The priest fell silent. Through the window of the parlour you could see the top of a tree and part of the outside wall of a house. I know this kind of pang in the chest.
“How close the past comes when the present disappears in the darkness ...” The priest speaks very softly.
If I squint, the leaves on the treetop turn into a green blur which is divided in two by a shadow. The wall is a reddish triangle at the lower edge of the window, darker on the right-hand side. You have to divide up what you see into areas, draw the contours, establish the relationship of the shades of colour, light and dark, without thinking what it is supposed to represent. Then it will turn into a treetop or the wall of a house quite automatically. You have to forget what you know in order to see what is there.
“A second moment from those months has remained completely clear in my memory.” His voice has become livelier. “The winter had already passed. It had been milder than in the following years. The snowmen the boys built on the village square collapsed overnight. Johann and his daughter worked every day. They had braziers put in the church, and they warmed their fingers at them if they could no longer hold their brushes. Now the snow had melted and the task was complete. Johann was urging their departure. The apprentice would stay on a while, in order to complete the backgrounds, the gold frames and the names under the heads of the apostles. Konrad von Rodt, the bishop of Constance, had called Kauffmann to Meersburg to decorate his residence. Johann had shown me the letter with the seal. The people in the village had seen it too, and some thought that the cardinal had sent for the father in order to get the daughter. When the ceiling was complete, Johann had painted two pictures for the side altars that he wanted to give his home village of Schwarzenberg. The people looked at them in silence. Had it been Johann’s idea to hang pictures of the dying above the two altars? He seemed to have a knack for painting the slack limbs, the breaking eyes; the little angels hovered in indistinct swarms. He painted the death of St. Francis Xavier on the right hand side, above the grave of the Blessed Ilga, and he put the death of St. Joseph opposite. In the left corner of the picture he wrote his own name.”
The altarpieces – Johann had been talking about them since our departure from Milan, and he made sketches. He was certain that the parish would also commission him to refashion the altars. When our time was coming to an end and nobody asked him, he decided to give the paintings to the parish as a gift. To paint a saint was the highest thing an artist could aspire to. The portraits that Angelica had painted of princes and bishops could, as Johann said, not be compared with the heads of the holy apostles which she was now copying from etchings after Piazzetta.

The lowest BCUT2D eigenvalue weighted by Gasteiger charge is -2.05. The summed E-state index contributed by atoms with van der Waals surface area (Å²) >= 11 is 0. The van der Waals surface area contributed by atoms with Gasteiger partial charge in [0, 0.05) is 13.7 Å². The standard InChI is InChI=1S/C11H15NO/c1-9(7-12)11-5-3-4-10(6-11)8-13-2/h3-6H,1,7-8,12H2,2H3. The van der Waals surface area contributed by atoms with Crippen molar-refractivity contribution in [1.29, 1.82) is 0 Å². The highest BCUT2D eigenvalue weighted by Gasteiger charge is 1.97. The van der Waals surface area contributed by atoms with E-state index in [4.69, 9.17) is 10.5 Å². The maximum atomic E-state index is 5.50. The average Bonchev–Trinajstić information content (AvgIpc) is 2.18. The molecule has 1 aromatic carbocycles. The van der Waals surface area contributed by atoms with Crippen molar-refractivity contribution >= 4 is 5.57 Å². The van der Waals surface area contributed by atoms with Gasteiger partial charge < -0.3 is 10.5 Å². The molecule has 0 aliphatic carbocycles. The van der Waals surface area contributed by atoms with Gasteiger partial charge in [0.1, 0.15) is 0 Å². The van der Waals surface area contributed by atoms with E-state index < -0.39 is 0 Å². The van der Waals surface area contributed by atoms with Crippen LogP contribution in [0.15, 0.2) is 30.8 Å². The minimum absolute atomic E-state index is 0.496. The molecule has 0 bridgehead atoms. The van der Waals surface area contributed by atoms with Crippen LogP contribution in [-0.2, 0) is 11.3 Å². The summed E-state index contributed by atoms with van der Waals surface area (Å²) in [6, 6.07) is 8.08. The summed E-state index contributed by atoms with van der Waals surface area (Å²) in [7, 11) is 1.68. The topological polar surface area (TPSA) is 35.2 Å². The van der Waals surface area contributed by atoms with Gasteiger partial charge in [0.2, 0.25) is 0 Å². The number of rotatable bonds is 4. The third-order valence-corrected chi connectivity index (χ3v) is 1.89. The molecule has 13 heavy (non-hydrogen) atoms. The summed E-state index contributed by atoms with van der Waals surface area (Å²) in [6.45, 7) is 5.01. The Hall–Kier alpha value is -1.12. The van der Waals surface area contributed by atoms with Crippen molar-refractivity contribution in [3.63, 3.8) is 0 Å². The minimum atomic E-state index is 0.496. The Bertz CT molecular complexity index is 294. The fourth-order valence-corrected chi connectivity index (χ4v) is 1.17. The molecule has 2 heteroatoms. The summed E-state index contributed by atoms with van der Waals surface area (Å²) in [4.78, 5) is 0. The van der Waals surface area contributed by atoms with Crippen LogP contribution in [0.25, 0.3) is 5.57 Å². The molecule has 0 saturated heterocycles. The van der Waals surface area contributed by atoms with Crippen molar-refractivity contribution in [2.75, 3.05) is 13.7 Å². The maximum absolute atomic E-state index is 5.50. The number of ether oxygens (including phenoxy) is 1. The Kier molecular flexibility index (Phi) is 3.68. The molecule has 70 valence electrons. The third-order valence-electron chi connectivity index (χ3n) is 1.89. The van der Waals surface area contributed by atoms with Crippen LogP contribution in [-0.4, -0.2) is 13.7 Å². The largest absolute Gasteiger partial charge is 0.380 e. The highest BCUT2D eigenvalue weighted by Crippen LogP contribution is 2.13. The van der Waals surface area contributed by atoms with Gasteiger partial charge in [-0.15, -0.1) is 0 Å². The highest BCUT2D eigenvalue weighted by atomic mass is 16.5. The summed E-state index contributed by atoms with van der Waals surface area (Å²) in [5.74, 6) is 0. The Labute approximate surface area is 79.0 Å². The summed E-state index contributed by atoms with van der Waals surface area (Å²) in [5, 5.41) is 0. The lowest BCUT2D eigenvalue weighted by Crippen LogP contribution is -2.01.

“Angelica” the priest continued, “worked on St. Matthew till the end. Again and again she painted over his head, moved the edges of the shadows. Yet the bald pate remained flat. On this morning I found her without her pinafore in the church. She had put aside the little blue dress weeks before. Instead she was wearing a black skirt with a red bodice, white sleeves, like all the women here. When she noticed me she pulled her mouth into a smile – an apology? I looked over to Matthew ... On the open page of his gospel stood: ‘Maria Anna Catharin Angelica Kauffmann fecit 1757’. “Because I have only copied the apostles from originals, I thought ‘fecit’ would be more honest than ‘pinxit’,” she hastened to explain, and it sounded like an entreaty. For once her father, who was standing in the choir at the front of the church, seemed not to hear her. ‘Maria Anna Catharin...’ I read aloud. ‘Angelica means like an angel’ she interrupted; ‘Monsignor Nevroni explained it to me.’ She suddenly seemed like a child again. Had the archbishop of Como also taught her Latin? ‘That was my godmother’s name. She was a nun – a friend of my mother’s,’ she explained.
(pages 23-30)